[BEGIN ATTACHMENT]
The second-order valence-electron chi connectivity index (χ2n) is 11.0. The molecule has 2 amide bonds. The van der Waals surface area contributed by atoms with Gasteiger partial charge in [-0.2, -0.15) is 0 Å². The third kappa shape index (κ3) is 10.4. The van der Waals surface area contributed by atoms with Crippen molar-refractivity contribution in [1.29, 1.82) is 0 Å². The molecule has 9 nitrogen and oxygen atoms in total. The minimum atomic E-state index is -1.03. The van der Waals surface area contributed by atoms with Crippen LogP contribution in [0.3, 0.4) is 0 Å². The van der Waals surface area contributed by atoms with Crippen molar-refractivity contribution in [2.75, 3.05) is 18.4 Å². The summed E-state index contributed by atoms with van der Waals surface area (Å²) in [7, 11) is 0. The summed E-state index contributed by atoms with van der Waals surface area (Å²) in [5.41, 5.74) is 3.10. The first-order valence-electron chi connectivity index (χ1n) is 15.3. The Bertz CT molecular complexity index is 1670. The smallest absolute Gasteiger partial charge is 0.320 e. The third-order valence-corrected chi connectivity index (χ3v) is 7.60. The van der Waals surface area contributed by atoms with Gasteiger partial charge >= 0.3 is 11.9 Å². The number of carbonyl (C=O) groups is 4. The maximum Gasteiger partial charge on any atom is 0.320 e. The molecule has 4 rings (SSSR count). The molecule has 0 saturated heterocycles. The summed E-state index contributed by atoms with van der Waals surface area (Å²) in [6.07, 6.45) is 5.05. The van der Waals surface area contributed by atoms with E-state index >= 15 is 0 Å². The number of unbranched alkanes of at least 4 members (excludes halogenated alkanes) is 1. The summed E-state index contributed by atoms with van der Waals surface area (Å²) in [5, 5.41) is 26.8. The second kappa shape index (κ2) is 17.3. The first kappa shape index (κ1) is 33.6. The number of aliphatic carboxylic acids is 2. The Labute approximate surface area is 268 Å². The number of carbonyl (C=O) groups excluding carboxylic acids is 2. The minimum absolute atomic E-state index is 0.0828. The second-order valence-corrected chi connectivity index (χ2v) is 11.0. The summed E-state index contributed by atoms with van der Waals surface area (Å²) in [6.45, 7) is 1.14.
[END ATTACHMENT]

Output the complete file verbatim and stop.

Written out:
The second-order valence-electron chi connectivity index (χ2n) is 11.0. The molecule has 2 amide bonds. The van der Waals surface area contributed by atoms with Gasteiger partial charge in [-0.2, -0.15) is 0 Å². The third kappa shape index (κ3) is 10.4. The van der Waals surface area contributed by atoms with Crippen molar-refractivity contribution in [1.29, 1.82) is 0 Å². The molecule has 9 nitrogen and oxygen atoms in total. The minimum atomic E-state index is -1.03. The van der Waals surface area contributed by atoms with Crippen LogP contribution in [0.3, 0.4) is 0 Å². The van der Waals surface area contributed by atoms with Crippen molar-refractivity contribution in [2.75, 3.05) is 18.4 Å². The summed E-state index contributed by atoms with van der Waals surface area (Å²) in [7, 11) is 0. The summed E-state index contributed by atoms with van der Waals surface area (Å²) in [5.41, 5.74) is 3.10. The first-order valence-electron chi connectivity index (χ1n) is 15.3. The Bertz CT molecular complexity index is 1670. The smallest absolute Gasteiger partial charge is 0.320 e. The third-order valence-corrected chi connectivity index (χ3v) is 7.60. The van der Waals surface area contributed by atoms with Gasteiger partial charge >= 0.3 is 11.9 Å². The number of carbonyl (C=O) groups is 4. The maximum Gasteiger partial charge on any atom is 0.320 e. The molecule has 4 rings (SSSR count). The molecule has 0 saturated heterocycles. The summed E-state index contributed by atoms with van der Waals surface area (Å²) in [6.07, 6.45) is 5.05. The van der Waals surface area contributed by atoms with E-state index >= 15 is 0 Å². The number of unbranched alkanes of at least 4 members (excludes halogenated alkanes) is 1. The summed E-state index contributed by atoms with van der Waals surface area (Å²) in [5, 5.41) is 26.8. The second kappa shape index (κ2) is 17.3. The first kappa shape index (κ1) is 33.6. The number of aliphatic carboxylic acids is 2. The Labute approximate surface area is 268 Å². The number of carbonyl (C=O) groups excluding carboxylic acids is 2. The minimum absolute atomic E-state index is 0.0828. The second-order valence-corrected chi connectivity index (χ2v) is 11.0. The summed E-state index contributed by atoms with van der Waals surface area (Å²) in [6.45, 7) is 1.14.